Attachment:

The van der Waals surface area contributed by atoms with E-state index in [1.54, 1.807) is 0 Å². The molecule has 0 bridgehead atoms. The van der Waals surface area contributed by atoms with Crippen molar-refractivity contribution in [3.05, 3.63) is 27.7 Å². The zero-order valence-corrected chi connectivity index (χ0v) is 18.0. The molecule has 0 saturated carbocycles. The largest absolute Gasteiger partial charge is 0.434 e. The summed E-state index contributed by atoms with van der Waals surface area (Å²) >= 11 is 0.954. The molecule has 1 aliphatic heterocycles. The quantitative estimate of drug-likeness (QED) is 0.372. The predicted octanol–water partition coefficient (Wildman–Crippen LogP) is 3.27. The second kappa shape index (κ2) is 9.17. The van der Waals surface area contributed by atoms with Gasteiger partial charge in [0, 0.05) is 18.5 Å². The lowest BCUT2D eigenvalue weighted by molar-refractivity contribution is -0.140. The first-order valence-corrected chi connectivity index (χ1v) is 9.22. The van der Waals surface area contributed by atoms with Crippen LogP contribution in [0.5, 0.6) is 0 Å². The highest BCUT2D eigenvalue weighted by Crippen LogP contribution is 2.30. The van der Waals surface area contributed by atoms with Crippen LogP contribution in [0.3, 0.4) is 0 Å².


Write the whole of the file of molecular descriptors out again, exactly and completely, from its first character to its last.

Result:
The van der Waals surface area contributed by atoms with E-state index in [1.54, 1.807) is 0 Å². The molecule has 0 bridgehead atoms. The van der Waals surface area contributed by atoms with Crippen molar-refractivity contribution in [3.05, 3.63) is 27.7 Å². The zero-order valence-corrected chi connectivity index (χ0v) is 18.0. The molecule has 0 saturated carbocycles. The largest absolute Gasteiger partial charge is 0.434 e. The summed E-state index contributed by atoms with van der Waals surface area (Å²) >= 11 is 0.954. The molecule has 1 aliphatic heterocycles. The quantitative estimate of drug-likeness (QED) is 0.372. The predicted octanol–water partition coefficient (Wildman–Crippen LogP) is 3.27. The second kappa shape index (κ2) is 9.17. The van der Waals surface area contributed by atoms with Gasteiger partial charge in [0, 0.05) is 18.5 Å². The lowest BCUT2D eigenvalue weighted by molar-refractivity contribution is -0.140. The first-order valence-corrected chi connectivity index (χ1v) is 9.22. The van der Waals surface area contributed by atoms with Crippen LogP contribution in [0.5, 0.6) is 0 Å². The highest BCUT2D eigenvalue weighted by Crippen LogP contribution is 2.30. The van der Waals surface area contributed by atoms with Crippen LogP contribution in [0.3, 0.4) is 0 Å².